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|Title:||Non-breeding territoriality in the New Holland Honeyeater, 'Phylidonyris novaehollandiae', in an unpredictable environment: short-term energy costs for possible long-term reproductive benefits||Contributor(s):||McFarland, David C. (author)||Publication Date:||2002||DOI:||10.1071/MU01057||Handle Link:||https://hdl.handle.net/1959.11/2786||Abstract:||The short-term energetic and long-term reproductive costs and benefits of aggressive social behaviour of New Holland Honeyeaters were examined in an open forest where nectar availability for part of the year was highly unpredictable. Despite the variability in food supply, birds consistently maintained priority and, to varying degrees, exclusive access to certain areas. Feeding territories held between the autumn and spring breeding seasons did not always provide sufficient energy to cover the owner's daily costs of occupation. An indirect assessment of the net energy benefits revealed that owners may experience considerable periods of food shortage. Despite this, owners remained site faithful as the areas defended were all close to, or overlapped, sites used for nesting. These areas had a high density of both 'Banksia spp.' (food plants) and 'Leptospermum spp.' (nest plants). It appears that while non-breeding territories may be unprofitable in the short term, owners that maintain them benefit in the long term by ensuring access to nesting sites.||Publication Type:||Journal Article||Source of Publication:||Emu, 102(4), p. 315-321||Publisher:||CSIRO Publishing||Place of Publication:||Melbourne, Australia||ISSN:||0158-4197||Field of Research (FOR):||060201 Behavioural Ecology||Peer Reviewed:||Yes||HERDC Category Description:||C1 Refereed Article in a Scholarly Journal||Other Links:||http://nla.gov.au/anbd.bib-an44059740||Statistics to Oct 2018:||Visitors: 41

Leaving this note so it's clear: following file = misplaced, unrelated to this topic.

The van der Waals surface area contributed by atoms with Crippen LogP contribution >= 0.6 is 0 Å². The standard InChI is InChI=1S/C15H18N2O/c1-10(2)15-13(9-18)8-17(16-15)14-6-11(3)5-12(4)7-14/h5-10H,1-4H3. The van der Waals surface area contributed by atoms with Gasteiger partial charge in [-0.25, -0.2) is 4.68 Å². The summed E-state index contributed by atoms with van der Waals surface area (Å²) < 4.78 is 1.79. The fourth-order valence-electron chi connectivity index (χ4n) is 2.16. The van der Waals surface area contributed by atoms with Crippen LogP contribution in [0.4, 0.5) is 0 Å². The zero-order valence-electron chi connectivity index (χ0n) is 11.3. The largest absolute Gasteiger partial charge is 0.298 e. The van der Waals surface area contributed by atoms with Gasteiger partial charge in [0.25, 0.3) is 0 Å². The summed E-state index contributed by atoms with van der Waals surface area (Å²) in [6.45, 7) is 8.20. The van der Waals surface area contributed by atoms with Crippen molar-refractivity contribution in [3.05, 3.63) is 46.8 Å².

|Appears in Collections:||Journal Article|
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